In another case, it appears that Farnum’s profile wasn’t quite low enough. Two years ago, a former employee of Omega Nutrition Canada, a Vancouver company that markets herbal supplements under Farnum’s name and uses him as a spiritual counsellor, filed a B.C. Human Rights Tribunal complaint against the firm and the guru. The woman alleged she had been let go from her job as an executive assistant to the company president after she failed to accept Farnum’s diagnosis that she suffered from depression. A confidential settlement was reached before the dispute was adjudicated.
What is clear is that those who do believe in Farnum’s gifts see no limits to his God-given powers. In the reception area, a new patient, Marsha, talks about how her neck pain—a chronic complaint since a car accident 17 years ago—disappeared after just one session. Again, it all has to do with past lives, says Farnum. “Marsha was once aborted as a fetus. That’s were the pain came from.”
Ben Johnson fixes me with a stare that lasts for so long that I am compelled to ask whether he wants a drum roll. “The answer you are looking for,” he says finally, “is André Jackson.”
Truth be told, this is not a surprise. Johnson and Charlie Francis began suggesting someone had spiked his post-race beer almost the moment he tested positive back in Seoul. And for a while, a great many Canadians wanted to believe him, especially when it emerged that the mystery man was a friend of his hated U.S. rival Carl Lewis. An Edmonton businessman even offered a $10,000 payment if “Mr. X” would agree to testify at the Dubin inquiry into steroids in sport. The man never took up his offer. The inquiry examined the claim, but ultimately dismissed it, concluding the sprinter had simply been undone by a mislabelled vial of steroids—injecting stanozolol, which took 28 days to clear the system, instead of his usual furazabol, which took 14.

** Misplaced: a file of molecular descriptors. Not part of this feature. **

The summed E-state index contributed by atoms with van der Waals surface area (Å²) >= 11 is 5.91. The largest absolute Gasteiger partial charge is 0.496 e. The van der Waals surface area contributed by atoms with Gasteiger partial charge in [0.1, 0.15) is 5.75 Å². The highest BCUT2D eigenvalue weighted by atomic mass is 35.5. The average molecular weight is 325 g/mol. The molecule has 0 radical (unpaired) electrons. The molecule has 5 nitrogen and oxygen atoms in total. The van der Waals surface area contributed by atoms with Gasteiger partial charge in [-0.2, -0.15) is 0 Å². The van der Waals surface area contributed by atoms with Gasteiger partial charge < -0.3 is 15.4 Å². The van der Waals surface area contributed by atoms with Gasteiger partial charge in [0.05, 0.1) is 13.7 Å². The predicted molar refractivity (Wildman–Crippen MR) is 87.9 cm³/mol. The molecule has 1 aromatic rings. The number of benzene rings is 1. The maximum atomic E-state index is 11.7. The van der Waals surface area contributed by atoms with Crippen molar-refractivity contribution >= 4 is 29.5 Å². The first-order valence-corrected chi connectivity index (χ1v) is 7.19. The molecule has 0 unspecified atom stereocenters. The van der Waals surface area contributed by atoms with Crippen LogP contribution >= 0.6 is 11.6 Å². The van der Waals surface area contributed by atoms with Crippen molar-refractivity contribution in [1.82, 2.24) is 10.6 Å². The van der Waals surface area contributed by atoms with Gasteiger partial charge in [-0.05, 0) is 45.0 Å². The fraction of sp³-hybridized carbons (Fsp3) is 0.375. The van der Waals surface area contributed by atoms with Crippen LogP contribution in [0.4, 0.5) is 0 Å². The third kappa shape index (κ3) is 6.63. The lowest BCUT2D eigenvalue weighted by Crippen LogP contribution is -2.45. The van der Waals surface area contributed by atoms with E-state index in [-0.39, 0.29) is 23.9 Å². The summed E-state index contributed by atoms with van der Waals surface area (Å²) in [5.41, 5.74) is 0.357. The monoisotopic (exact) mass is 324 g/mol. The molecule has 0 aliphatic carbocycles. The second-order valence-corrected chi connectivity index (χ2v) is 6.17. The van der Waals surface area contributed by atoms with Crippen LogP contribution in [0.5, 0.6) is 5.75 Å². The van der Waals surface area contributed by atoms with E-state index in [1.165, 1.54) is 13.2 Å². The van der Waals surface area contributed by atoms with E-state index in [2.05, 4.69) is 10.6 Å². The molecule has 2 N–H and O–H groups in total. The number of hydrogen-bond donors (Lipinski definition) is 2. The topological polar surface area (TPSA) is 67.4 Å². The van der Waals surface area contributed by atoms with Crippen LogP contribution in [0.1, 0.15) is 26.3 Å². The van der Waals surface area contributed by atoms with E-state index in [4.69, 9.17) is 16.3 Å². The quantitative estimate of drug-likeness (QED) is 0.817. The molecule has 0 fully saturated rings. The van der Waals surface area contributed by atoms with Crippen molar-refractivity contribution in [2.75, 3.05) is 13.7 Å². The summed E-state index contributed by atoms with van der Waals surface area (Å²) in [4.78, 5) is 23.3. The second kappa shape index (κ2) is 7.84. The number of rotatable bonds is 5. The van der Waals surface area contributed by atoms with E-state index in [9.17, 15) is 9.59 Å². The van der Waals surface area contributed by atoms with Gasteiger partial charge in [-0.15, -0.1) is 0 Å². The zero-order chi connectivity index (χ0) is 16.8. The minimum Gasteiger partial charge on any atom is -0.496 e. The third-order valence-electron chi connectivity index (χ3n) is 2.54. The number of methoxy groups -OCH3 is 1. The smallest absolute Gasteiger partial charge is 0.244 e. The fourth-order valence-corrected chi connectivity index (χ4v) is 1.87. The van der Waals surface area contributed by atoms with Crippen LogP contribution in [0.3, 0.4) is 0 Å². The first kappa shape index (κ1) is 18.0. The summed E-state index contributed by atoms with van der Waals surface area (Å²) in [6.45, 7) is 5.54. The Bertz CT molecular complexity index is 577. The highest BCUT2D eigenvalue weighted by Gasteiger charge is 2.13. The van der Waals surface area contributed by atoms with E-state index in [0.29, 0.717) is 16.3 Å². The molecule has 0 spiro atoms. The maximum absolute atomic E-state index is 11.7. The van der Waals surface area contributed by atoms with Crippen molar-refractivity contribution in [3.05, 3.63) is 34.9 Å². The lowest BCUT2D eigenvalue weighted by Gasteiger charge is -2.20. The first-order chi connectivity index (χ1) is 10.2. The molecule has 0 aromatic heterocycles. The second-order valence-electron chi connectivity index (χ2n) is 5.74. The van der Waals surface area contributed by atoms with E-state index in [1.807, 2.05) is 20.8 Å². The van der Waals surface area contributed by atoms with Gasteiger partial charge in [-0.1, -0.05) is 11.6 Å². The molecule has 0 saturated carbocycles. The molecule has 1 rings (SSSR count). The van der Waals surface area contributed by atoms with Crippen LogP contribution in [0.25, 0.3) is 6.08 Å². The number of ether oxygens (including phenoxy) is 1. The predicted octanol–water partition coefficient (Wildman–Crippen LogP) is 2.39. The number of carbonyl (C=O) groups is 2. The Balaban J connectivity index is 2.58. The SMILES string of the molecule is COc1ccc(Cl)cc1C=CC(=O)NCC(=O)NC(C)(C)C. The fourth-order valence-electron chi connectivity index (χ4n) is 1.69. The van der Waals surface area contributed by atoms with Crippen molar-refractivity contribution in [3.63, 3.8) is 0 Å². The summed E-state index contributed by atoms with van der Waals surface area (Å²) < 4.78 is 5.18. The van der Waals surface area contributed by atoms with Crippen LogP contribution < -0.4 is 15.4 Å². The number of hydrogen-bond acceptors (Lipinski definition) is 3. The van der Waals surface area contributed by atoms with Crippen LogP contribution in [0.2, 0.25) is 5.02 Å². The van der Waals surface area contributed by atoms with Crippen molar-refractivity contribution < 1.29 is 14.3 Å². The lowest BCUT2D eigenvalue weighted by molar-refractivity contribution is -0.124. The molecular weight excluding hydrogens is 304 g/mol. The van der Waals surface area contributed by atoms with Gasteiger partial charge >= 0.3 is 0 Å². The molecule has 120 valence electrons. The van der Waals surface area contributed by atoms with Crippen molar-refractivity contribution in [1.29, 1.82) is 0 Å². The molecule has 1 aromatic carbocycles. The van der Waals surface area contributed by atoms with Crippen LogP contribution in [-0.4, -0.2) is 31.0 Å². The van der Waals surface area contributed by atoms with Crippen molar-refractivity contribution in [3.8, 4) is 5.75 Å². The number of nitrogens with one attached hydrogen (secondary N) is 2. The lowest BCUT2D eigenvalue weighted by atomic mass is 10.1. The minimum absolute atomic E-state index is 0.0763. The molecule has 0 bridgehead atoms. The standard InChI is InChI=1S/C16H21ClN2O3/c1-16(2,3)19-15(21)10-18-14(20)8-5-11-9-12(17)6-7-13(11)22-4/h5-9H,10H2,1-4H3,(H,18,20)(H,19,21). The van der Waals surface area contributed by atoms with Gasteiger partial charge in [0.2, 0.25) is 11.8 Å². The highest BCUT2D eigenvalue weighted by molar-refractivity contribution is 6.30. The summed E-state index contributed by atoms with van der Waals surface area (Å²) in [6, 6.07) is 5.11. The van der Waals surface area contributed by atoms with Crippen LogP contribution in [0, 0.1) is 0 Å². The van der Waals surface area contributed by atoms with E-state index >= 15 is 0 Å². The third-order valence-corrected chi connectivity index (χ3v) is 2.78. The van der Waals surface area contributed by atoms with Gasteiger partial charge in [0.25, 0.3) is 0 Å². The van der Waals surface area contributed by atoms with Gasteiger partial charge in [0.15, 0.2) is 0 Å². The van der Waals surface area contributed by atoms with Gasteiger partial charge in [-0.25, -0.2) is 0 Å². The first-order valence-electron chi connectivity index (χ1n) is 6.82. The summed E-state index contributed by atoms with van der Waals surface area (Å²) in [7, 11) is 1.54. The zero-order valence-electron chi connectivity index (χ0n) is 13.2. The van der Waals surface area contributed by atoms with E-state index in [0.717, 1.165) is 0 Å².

In Lewis’s 1990 autobiography Inside Track, the nine-time Olympic gold medallist, who continues to be dogged by allegations of his own performance-enhancing drug use, devoted two chapters to Johnson and Seoul. He confirmed Jackson was in the doping control area after the race, even including photos of his friend and his nemesis grinning for the camera. Lewis was a little vague about his exact relationship with Jackson, nicknamed “Action,” describing him only as a family friend. As for how he came to be in the room, Lewis writes he had no idea. “But I’m never surprised when André shows up, no matter where it is, floating around doing whatever he wants, being in places he doesn’t belong. Some people just have that knack.”
Interest in the mystery man dwindled after Johnson failed a second doping test in 1993, and was handed a lifetime ban. But a decade later, the tale began to pop up again, mostly in the British press. Since then, Johnson has identified Jackson as the saboteur on a number of occasions, going so far as to allege he had obtained a taped confession.